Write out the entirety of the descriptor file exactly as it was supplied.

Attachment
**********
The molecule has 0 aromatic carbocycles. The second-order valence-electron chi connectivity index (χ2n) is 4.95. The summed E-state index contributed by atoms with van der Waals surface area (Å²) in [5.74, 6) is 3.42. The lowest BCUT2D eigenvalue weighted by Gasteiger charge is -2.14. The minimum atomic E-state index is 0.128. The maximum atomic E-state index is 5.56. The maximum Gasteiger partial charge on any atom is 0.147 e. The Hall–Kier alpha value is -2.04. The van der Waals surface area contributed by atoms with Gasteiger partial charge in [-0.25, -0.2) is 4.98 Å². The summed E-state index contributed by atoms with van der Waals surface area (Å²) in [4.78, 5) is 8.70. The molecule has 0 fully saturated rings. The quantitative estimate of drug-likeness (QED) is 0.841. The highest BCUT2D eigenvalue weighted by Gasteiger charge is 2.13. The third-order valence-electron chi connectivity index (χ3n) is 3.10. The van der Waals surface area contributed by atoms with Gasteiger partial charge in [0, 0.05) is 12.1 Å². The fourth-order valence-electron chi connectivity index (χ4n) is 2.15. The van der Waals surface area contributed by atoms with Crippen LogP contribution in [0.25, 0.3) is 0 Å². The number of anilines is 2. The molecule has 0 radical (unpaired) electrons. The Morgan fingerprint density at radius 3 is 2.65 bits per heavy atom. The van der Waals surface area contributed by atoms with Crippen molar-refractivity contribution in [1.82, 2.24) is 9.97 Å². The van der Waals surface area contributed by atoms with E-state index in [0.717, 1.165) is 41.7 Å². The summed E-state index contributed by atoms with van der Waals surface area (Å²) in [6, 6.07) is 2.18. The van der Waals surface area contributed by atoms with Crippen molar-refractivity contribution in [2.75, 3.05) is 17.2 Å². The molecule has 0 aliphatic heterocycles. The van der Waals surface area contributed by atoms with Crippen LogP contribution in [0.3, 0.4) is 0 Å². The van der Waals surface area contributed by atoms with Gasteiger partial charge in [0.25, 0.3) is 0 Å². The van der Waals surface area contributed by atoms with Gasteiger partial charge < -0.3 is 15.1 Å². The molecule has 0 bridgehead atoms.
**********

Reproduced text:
The molecule has 0 aromatic carbocycles. The second-order valence-electron chi connectivity index (χ2n) is 4.95. The summed E-state index contributed by atoms with van der Waals surface area (Å²) in [5.74, 6) is 3.42. The lowest BCUT2D eigenvalue weighted by Gasteiger charge is -2.14. The minimum atomic E-state index is 0.128. The maximum atomic E-state index is 5.56. The maximum Gasteiger partial charge on any atom is 0.147 e. The Hall–Kier alpha value is -2.04. The van der Waals surface area contributed by atoms with Gasteiger partial charge in [-0.25, -0.2) is 4.98 Å². The summed E-state index contributed by atoms with van der Waals surface area (Å²) in [4.78, 5) is 8.70. The molecule has 0 fully saturated rings. The quantitative estimate of drug-likeness (QED) is 0.841. The highest BCUT2D eigenvalue weighted by Gasteiger charge is 2.13. The third-order valence-electron chi connectivity index (χ3n) is 3.10. The van der Waals surface area contributed by atoms with Gasteiger partial charge in [0, 0.05) is 12.1 Å². The fourth-order valence-electron chi connectivity index (χ4n) is 2.15. The van der Waals surface area contributed by atoms with Crippen LogP contribution in [0.25, 0.3) is 0 Å². The number of anilines is 2. The molecule has 0 radical (unpaired) electrons. The Morgan fingerprint density at radius 3 is 2.65 bits per heavy atom. The van der Waals surface area contributed by atoms with Crippen molar-refractivity contribution in [1.82, 2.24) is 9.97 Å². The van der Waals surface area contributed by atoms with E-state index in [0.717, 1.165) is 41.7 Å². The summed E-state index contributed by atoms with van der Waals surface area (Å²) in [6, 6.07) is 2.18. The van der Waals surface area contributed by atoms with Crippen molar-refractivity contribution in [2.75, 3.05) is 17.2 Å². The molecule has 0 aliphatic heterocycles. The van der Waals surface area contributed by atoms with Crippen LogP contribution in [0.3, 0.4) is 0 Å². The van der Waals surface area contributed by atoms with Gasteiger partial charge in [0.25, 0.3) is 0 Å². The van der Waals surface area contributed by atoms with Gasteiger partial charge < -0.3 is 15.1 Å². The molecule has 0 bridgehead atoms.